Radio Frequency Identification

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Radio Frequency Identification

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M.N.Technical Institute Kammagondanahalli, Bangalore-15:

M.N.Technical Institute Kammagondanahalli, Bangalore-15 Communication Analysis and Skill Development Programme Lab

Task – 9 Presentation Skill:

Batch : Ajay Simha. Y Harsharjuna. N Kishore. V. Pawar Naresh. R Vivek. V. Joseph Topic : RFID: Technology and Applications Task – 9 Presentation Skill

Contents:

Contents What is RFID? RFID system components. Smart labels RFID tags RFID readers Applications Advantages RFID communication Operational Frequencies RF efffects on materials Problems and solutions Points to note Summary Conclusion Bibliography

What is RFID?:

. What is RFID? RFID = Radio Frequency IDentification. An ADC (Automated Data Collection) technology that: uses radio-frequency waves to transfer data between a reader and a movable item to identify, categorize, track.. Is fast and does not require physical sight or contact between reader/scanner and the tagged item. Performs the operation using low cost components. Attempts to provide unique identification and backend integration that allows for wide range of applications. Other ADC technologies: Bar codes, OCR.

RFID system components:

RFID system components

RFID tags: Smart labels:

RFID tags: Smart labels … and a chip attached to it … on a substrate e.g. a plastic foil ... an antenna, printed, etched or stamped ... A paper label with RFID inside

RFID tags:

. Tags can be attached to almost anything: Items, cases or pallets of products, high value goods vehicles, assets, livestock or personnel Passive Tags Do not require power – Draws from Interrogator Field Lower storage capacities (few bits to 1 KB) Shorter read ranges (4 inches to 15 feet) Usually Write-Once-Read-Many/Read-Only tags Cost around 25 cents to few dollars Active Tags Battery powered Higher storage capacities (512 KB) Longer read range (300 feet) Typically can be re-written by RF Interrogators Cost around 50 to 250 dollars RFID tags

Tag block diagram:

. Tag block diagram Antenna Power Supply Tx Modulator Rx Demodulator Control Logic (Finite State machine) Memory Cells Tag Integrated Circuit (IC)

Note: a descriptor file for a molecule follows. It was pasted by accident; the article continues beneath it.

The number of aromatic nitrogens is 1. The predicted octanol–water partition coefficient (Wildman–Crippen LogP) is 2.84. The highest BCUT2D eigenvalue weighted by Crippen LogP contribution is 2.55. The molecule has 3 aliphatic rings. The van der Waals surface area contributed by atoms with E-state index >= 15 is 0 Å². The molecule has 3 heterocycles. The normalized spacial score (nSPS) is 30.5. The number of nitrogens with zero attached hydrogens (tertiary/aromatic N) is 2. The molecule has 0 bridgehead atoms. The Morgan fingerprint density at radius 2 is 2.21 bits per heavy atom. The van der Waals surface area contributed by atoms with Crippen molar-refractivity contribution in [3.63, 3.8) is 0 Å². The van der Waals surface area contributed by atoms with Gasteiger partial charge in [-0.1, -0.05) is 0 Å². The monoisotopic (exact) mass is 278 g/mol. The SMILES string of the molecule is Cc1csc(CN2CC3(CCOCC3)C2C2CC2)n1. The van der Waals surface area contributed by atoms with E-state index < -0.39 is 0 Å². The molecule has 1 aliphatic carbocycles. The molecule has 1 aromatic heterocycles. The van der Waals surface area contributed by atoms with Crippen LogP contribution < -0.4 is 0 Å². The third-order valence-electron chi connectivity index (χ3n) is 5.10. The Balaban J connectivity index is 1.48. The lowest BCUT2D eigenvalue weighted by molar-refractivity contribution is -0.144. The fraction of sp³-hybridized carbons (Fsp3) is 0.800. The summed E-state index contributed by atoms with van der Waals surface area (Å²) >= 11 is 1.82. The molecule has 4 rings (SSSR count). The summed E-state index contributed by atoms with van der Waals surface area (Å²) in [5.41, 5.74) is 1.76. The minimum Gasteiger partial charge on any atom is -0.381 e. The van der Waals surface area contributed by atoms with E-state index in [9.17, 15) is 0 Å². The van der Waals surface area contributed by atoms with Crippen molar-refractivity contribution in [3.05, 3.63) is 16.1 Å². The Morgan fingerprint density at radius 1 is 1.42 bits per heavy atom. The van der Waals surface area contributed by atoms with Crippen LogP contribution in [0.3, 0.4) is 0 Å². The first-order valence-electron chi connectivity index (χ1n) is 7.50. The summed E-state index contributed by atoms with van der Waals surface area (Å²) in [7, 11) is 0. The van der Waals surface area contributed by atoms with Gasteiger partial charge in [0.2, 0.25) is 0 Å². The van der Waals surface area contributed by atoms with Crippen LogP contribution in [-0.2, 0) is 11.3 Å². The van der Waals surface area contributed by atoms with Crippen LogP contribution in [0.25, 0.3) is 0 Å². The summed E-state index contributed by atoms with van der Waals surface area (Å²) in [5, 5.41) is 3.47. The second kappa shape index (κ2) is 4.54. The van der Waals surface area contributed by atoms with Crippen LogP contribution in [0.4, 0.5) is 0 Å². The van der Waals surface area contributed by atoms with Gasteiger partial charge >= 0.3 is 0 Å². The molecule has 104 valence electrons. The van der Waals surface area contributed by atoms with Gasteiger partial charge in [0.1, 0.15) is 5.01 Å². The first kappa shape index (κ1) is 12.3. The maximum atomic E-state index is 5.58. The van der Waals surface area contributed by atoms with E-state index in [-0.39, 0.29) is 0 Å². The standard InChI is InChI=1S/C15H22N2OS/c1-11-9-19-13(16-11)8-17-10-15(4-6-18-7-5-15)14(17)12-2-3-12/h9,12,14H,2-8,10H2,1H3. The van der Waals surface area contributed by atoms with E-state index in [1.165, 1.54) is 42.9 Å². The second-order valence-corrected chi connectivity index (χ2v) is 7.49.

RFID tag memory :

. RFID tag memory Read-only tags Tag ID is assigned at the factory during manufacturing Can never be changed No additional data can be assigned to the tag Write once, read many (WORM) tags Data written once, e.g., during packing or manufacturing Tag is locked once data is written Similar to a compact disc or DVD Read/Write Tag data can be changed over time Part or all of the data section can be locked

RFID readers:

. RFID readers Reader functions: Remotely power tags Establish a bidirectional data link Inventory tags, filter results Communicate with networked server(s) Can read 100-300 tags per second Readers (interrogators) can be at a fixed point such as Entrance/exit Point of sale Readers can also be mobile/hand-held

Some RFID readers:

. Some RFID readers Source: www.buyrfid.org

Reader anatomy:

Reader anatomy 915MHz Radio Network Processor Digital Signal Processor (DSP) 13.56MHz Radio Power Supply

RFID application points:

. RFID application points Assembly Line Shipping Portals Handheld Applications Bill of Lading Material Tracking Wireless

RFID applications:

RFID applications Manufacturing and Processing Inventory and production process monitoring Warehouse order fulfillment Supply Chain Management Inventory tracking systems Logistics management Retail Inventory control and customer insight Auto checkout with reverse logistics Security Access control Counterfeiting and Theft control/prevention Location Tracking Traffic movement control and parking management Wildlife/Livestock monitoring and tracking

Smart groceries:

Smart groceries Add an RFID tag to all items in the grocery. As the cart leaves the store, it passes through an RFID transceiver. The cart is rung up in seconds.

Smart fridge:

Smart fridge Recognizes what’s been put in it Recognizes when things are removed Creates automatic shopping lists Notifies you when things are past their expiration Shows you the recipes that most closely match what is available

RFID advantages over bar-codes:

RFID advantages over bar-codes No line of sight required for reading Multiple items can be read with a single scan Each tag can carry a lot of data (read/write) Individual items identified and not just the category Passive tags have a virtually unlimited lifetime Active tags can be read from great distances Can be combined with barcode technology

RFID communication: